Management of moderate to severe pain when inadequate analgesia would result from oral pain medications or intermittent intravenous opioid boluses.
Typically started after initial opioid titration to comfort in the PACU.
- Patients who do not have the cognitive ability to understand how to use a patient-controlled analgesia (PCA) device
- Patients physically incapable of activating the PCA demand function
The PCA device may be programmed to deliver a demand dose with or without a basal rate. PCA order must include the following elements:
- Selected opioid and its concentration (often, this will be institutionally standardized)
- Demand (bolus) dose
- Lockout time interval of the demand dose in minutes
Optional parameters include:
- Loading dose (administered when initiating the PCA)
- Basal (continuous) infusion hourly rate
- Clinician dose (extra doses that can be administered by the RN in case of breakthrough pain; this should prompt a call to the pain service, but will ensure timely treatment)
Patient-Controlled Analgesia (PCA) Recommendations for the Average Adult
|Drug||Bolus||Lockout interval (min)||Optional basal rate (opioid-naïve patient)|
|Morphine||0.5–3 mg||5–20||0–1 mg/h|
|Fentanyl (Sublimaze)||10–25 μg||5–20||0–10 μg/h|
|Hydromorphone (Dilaudid)||0.05–0.3 mg||5–20||0–0.2 mg/h|
Loading dose is encouraged on PCA initiation (and during significant PCA dose increases) to give the patient prompt analgesia. Omitting the loading dose can cause the patient to be undertreated, to over-rely on the demand doses in an attempt to get prompt analgesia, and to declare the PCA modality ineffective.
Use of a basal infusion is controversial:
- Not shown to improve pain outcomes
- Associated with higher incidence of side effects and respiratory depression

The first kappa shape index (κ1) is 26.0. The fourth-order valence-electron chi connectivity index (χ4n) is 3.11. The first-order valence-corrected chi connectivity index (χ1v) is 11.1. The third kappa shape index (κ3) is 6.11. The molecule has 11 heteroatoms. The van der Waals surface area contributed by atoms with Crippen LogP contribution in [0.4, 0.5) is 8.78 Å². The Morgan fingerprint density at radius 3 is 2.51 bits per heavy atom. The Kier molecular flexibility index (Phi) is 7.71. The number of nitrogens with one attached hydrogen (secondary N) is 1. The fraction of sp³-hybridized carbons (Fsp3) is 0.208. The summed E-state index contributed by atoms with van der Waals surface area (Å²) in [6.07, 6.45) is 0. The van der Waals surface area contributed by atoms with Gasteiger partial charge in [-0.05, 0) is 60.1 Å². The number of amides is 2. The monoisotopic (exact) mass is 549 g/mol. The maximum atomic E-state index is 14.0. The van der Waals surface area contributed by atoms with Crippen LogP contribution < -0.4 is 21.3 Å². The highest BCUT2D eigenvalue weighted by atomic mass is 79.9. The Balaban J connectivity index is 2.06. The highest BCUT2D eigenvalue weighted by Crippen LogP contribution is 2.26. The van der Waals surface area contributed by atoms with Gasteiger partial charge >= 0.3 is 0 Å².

- May be needed in patients who are on high dose of daily opioids and those who have significant opioid physiological dependence
Increasing the demand dose is preferable to a basal infusion rate.
Patient and family education prior to the start of PCA are critical. Discuss how much pain can be expected despite optimal PCA use.
Discuss dangers of someone other than the patient pressing the button for a bolus dose (especially for pediatric patients).
- Higher patient satisfaction—personal control aspect of PCA and rapid onset of pain relief
- Improved postoperative analgesia when compared with PRN analgesic regimens
- Improvements in postoperative morbidity such as postoperative pulmonary function and earlier postoperative mobilization
- Better continuous incremental titration compared with intermittent PRN analgesic dosing
- Not more cost effective
- No decrease in LOS
Nausea and vomiting, pruritus, ileus, sedation, and confusion. More pruritus with morphine. If unresponsive to treatment, change to another opioid (hydromorphone or fentanyl).
Consider use of a multimodal analgesic regimen to reduce opioid requirements and opioid-induced side effects.
Figure 158-1. Management of IV PCA
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